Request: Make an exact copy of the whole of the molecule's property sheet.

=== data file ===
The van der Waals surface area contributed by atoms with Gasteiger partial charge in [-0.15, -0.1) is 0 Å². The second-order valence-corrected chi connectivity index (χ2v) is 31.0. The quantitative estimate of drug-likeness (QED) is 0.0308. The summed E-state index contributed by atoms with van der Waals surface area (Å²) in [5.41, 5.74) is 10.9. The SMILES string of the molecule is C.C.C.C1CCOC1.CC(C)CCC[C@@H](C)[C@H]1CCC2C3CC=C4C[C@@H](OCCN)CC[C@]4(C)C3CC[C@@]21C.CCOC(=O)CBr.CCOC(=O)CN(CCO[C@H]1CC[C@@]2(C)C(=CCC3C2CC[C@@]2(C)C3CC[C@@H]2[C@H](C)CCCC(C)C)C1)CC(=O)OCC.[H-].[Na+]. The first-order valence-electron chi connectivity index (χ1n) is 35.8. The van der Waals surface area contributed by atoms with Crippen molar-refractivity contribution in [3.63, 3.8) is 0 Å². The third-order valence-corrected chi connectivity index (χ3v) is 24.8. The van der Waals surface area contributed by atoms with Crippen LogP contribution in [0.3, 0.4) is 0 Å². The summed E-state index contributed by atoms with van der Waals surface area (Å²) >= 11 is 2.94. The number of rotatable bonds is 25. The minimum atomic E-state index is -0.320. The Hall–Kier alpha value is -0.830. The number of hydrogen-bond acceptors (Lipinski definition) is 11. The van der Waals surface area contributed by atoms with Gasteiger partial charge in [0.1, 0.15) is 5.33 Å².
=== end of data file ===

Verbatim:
The van der Waals surface area contributed by atoms with Gasteiger partial charge in [-0.15, -0.1) is 0 Å². The second-order valence-corrected chi connectivity index (χ2v) is 31.0. The quantitative estimate of drug-likeness (QED) is 0.0308. The summed E-state index contributed by atoms with van der Waals surface area (Å²) in [5.41, 5.74) is 10.9. The SMILES string of the molecule is C.C.C.C1CCOC1.CC(C)CCC[C@@H](C)[C@H]1CCC2C3CC=C4C[C@@H](OCCN)CC[C@]4(C)C3CC[C@@]21C.CCOC(=O)CBr.CCOC(=O)CN(CCO[C@H]1CC[C@@]2(C)C(=CCC3C2CC[C@@]2(C)C3CC[C@@H]2[C@H](C)CCCC(C)C)C1)CC(=O)OCC.[H-].[Na+]. The first-order valence-electron chi connectivity index (χ1n) is 35.8. The van der Waals surface area contributed by atoms with Crippen molar-refractivity contribution in [3.63, 3.8) is 0 Å². The third-order valence-corrected chi connectivity index (χ3v) is 24.8. The van der Waals surface area contributed by atoms with Crippen LogP contribution in [0.3, 0.4) is 0 Å². The summed E-state index contributed by atoms with van der Waals surface area (Å²) >= 11 is 2.94. The number of rotatable bonds is 25. The minimum atomic E-state index is -0.320. The Hall–Kier alpha value is -0.830. The number of hydrogen-bond acceptors (Lipinski definition) is 11. The van der Waals surface area contributed by atoms with Gasteiger partial charge in [0.1, 0.15) is 5.33 Å².